I believe I need to lose weight for health reasons. There is a lot of type 2 diabetes in my family – my father, both his parents and other members of his family have all developed it, and it was a bit of a wake-up call to me when the diabetes was listed as a secondary cause of death on my Grandma’s death certificate. I remember reading something somewhere that said if you had a tendency to gain weight around your stomach that can indicate a propensity towards diabetes, and my stomach is certainly where all my excess weight gathers. Even more so after having had two big babies! So I definitely consider myself “high risk” for developing diabetes. And I know that it is possible to control diabetes by changing my eating habits, and that’s something I can do right now. What I don’t know (yet) is how to change those habits.
Traditional attitudes to weight loss focus solely on calories. If you eat less calories than you burn, we are told, you will lose weight. With a side order of “eat less fat”. Well, I’ve tried that. And do you know what happens when I eat fewer calories? I get hungry, my willpower fails, and I have a huge chocolate blowout. One of the reasons I think that Atkins and Slimming World both worked for me was that there was a large selection of food I could eat “as much as I liked” of, and that meant when I did get the nibbles I could eat something “safe” and not fall off the rails.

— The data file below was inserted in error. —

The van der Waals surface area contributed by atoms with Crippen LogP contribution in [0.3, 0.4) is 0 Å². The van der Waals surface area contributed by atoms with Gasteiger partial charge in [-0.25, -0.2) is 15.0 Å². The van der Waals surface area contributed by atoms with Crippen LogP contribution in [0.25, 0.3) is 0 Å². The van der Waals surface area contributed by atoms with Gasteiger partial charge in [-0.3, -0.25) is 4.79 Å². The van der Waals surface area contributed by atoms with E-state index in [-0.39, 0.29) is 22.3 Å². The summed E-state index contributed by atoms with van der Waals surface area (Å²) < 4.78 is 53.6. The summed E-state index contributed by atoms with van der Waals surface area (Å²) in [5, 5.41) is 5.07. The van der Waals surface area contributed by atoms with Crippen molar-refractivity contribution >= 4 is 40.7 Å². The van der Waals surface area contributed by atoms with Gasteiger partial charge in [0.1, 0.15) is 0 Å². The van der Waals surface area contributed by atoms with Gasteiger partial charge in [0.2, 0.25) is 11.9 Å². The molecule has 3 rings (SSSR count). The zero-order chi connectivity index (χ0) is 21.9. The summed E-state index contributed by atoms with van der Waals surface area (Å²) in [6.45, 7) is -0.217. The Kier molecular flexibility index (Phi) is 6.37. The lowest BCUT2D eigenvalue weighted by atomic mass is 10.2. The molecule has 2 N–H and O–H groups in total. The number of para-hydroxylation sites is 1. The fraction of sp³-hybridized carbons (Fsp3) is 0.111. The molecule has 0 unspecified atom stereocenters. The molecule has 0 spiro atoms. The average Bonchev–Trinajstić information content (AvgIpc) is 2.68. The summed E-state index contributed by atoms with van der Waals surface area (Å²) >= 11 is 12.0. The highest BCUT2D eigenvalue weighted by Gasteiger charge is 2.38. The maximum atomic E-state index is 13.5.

Why not just go back to Atkins or Slimming World I hear you ask? Because in both cases, despite successfully losing weight, I have ended up putting it all back on again. Which tells me that I can’t sustain either diet as a “permanent eating plan”, which is the only way I’ll keep the weight off long term.